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Identity Protection

Identity thieves obtain your personal information in order to perform fraudulent business or financial transactions in your name. These transactions may include applying for credit, buying goods online or in stores, renting an apartment, opening accounts with utility companies, obtaining government ID’s or benefits, or using your identity during an arrest by the police. Of course, any related bills are never paid and your credit rating suffers. Identity theft is serious and the ramifications for the victim are obviously serious. The Federal Trade Commission estimates over 10 million Americans are victimized by identity theft each year, and the number is rapidly growing.

Identity thieves are crafty, and the list of methods they invent to obtain a victim’s personal information is always growing. They may steal your wallet, purse, or mail. They may pose as a legitimate business to try to get information from you via e-mail (known as “phishing”) or over the phone. They may target a company to steal computer records (known as “hacking”), or to steal physical records.
The Jemez Valley Credit Union implements many practices and policies to ensure the protection of our members' information.

The warning signs of identity theft:

  • You receive bills or credit card charges for items that you never purchased or authorized.
  • You receive collection letters or phone calls for past due debts that you never incurred.
  • You apply for a bank loan, mortgage, or car financing and are unexpectedly turned down or offered unfavorable terms due to negative credit history information…again, resulting from transactions you did not make.
  • You may be denied employment because of the information a potential employer has gathered about you.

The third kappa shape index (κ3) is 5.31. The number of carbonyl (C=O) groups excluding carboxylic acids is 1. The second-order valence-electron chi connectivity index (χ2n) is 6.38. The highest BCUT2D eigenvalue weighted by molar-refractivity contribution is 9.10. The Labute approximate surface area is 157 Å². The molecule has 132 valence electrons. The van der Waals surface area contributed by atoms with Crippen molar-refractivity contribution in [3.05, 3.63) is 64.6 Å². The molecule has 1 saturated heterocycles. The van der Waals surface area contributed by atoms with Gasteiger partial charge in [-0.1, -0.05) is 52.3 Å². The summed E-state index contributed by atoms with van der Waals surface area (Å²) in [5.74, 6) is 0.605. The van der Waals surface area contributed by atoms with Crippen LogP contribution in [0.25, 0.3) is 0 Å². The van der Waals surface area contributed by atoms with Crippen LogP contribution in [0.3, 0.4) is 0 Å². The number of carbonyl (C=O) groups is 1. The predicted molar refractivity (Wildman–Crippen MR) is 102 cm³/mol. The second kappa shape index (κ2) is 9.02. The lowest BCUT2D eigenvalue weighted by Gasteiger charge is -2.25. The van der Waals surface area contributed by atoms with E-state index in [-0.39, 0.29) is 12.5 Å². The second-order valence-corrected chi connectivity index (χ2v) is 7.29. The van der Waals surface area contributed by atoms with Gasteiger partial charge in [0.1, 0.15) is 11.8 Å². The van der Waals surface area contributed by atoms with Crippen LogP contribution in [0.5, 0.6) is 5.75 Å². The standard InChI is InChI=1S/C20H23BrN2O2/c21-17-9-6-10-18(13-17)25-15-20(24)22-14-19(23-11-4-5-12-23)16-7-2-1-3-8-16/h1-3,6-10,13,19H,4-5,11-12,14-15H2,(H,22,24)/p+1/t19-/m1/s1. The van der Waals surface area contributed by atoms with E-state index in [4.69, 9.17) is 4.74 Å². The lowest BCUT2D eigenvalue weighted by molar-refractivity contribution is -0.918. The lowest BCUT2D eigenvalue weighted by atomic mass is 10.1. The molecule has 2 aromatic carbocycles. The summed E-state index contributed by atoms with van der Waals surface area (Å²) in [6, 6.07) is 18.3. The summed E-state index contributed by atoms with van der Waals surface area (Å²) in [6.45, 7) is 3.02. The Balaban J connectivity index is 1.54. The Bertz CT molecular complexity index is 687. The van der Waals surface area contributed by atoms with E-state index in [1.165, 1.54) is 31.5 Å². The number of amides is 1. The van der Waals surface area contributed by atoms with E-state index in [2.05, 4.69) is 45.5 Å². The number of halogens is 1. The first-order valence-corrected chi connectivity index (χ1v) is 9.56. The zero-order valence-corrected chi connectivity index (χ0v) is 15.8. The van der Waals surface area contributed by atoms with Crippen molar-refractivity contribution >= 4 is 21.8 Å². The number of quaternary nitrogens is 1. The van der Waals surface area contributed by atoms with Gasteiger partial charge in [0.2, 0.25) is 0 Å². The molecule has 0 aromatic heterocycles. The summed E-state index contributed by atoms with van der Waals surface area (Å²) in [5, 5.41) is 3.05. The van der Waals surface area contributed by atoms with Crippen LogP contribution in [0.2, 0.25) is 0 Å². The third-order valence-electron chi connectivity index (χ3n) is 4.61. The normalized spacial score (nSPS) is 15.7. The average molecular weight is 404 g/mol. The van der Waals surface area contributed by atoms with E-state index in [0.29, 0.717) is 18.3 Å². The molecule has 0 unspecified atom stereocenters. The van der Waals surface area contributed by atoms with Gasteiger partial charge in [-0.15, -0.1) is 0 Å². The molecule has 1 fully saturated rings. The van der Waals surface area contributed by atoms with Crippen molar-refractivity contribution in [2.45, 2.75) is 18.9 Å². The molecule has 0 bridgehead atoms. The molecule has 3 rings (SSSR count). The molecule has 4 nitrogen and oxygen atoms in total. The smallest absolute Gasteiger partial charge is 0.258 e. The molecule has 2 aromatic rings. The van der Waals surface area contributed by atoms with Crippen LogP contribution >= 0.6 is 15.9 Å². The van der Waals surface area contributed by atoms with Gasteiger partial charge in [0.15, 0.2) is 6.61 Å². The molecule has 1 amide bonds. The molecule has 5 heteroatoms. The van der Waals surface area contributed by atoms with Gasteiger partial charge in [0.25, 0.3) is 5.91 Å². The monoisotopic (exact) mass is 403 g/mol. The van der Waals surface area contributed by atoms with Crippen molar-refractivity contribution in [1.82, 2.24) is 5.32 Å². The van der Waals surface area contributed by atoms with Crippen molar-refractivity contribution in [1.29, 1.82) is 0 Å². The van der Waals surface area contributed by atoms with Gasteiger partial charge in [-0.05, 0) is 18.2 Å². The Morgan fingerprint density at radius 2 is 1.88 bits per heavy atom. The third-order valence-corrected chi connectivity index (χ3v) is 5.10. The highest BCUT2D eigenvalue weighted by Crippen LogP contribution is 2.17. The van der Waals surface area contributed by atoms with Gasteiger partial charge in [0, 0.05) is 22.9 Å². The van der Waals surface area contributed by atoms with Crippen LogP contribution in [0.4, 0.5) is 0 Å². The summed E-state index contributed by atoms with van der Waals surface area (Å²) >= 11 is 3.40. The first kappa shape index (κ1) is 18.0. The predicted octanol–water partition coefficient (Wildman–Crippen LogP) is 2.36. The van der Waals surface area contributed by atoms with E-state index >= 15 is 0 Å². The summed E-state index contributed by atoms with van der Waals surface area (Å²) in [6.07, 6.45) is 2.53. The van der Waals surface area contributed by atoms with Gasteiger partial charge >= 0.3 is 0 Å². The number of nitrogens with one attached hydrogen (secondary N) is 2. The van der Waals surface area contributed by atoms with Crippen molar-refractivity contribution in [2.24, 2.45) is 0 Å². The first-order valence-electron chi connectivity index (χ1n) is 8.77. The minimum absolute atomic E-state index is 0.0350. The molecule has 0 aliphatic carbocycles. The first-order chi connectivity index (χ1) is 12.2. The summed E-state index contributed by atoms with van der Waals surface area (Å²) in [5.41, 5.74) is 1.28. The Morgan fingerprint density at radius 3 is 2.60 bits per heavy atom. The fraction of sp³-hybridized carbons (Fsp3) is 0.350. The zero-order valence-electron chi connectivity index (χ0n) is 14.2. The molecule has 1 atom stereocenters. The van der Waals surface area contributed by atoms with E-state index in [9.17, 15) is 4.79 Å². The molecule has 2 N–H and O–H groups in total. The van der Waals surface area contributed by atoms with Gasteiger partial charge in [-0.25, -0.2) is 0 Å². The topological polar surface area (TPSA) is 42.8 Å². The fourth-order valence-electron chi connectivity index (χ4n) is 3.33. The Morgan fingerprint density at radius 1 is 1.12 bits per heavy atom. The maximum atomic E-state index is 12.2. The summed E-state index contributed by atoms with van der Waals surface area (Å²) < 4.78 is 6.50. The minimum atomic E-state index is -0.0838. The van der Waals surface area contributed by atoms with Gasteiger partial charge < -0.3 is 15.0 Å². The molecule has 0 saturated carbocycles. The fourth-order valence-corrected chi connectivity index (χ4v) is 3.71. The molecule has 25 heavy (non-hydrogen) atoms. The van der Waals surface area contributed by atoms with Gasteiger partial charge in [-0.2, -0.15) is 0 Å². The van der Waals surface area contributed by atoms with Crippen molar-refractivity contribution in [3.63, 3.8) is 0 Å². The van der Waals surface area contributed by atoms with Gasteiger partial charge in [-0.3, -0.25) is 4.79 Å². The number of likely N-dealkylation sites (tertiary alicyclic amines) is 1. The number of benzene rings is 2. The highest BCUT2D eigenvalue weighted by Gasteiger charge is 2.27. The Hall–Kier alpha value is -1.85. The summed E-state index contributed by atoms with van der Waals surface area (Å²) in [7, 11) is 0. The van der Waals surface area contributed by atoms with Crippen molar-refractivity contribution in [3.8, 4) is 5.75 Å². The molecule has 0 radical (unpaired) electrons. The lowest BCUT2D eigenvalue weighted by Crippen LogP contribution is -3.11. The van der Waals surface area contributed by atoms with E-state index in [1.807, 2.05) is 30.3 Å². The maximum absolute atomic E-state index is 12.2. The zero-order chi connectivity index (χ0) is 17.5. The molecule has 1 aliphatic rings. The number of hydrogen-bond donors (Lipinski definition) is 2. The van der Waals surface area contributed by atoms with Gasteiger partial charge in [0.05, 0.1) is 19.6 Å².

• You may suddenly stop receiving expected bills or credit card statements because the identity thief has changed the mailing address to aid or cover the fraud they commit in your name.
  • You may suddenly stop receiving mail altogether, resulting from a fraudulent change-of-address with the U.S. Postal Service.
  • You may receive credit cards you did not apply for, but which the identity thief has already used to make fraudulent purchases.
  • You may receive communications regarding an apartment you never rented, a mortgage you never obtained, items you never purchased, or a job you never held.
  • While reviewing your credit history, you may see obligations or delinquent debts you don’t recognize.
  • While reviewing your credit history, you may see that your personal information (name/initials, address, employer information, or Social Security number) is not correct.

 Six easy things you can do to prevent identity theft:

  1. Check your credit report annually.
  2. Review your bills and statements on a regular basis.
  3. Guard your mail and trash from theft by shredding or burning instead of dropping in a wastebasket.
  4. Use caution when giving out personal information such as mailing address, social security number, birthdate, and mother's maiden name.
  5. Copy the contents of your wallet or purse and keep in a safe place.
  6. Report lost or stolen checks or credit cards immediately.

How to Stop Computer and Internet Identity Theft

The Internet offers exciting and convenient ways to shop, pay bills, and manage your money. But criminals can use the Internet’s relative anonymity to prey on users not fully educated on the threats they face. Even computers not used for Internet access can be a jackpot for an ID thief looking for personal and financial information. Don’t let yourself be a target! Enjoy all your computer and the Internet have to offer, but follow these tips to protect yourself at all times:

  • When accessing a website to retrieve or enter sensitive information, ensure you are connected via a secure connection that will shield the data traveling back and forth from prying eyes. You’ll need to make sure you know what icon your browser displays when connected to a secure website and that the icon is present before you conduct online business. Also make sure the web address (or “URL”) your browser window displays begins with “https”).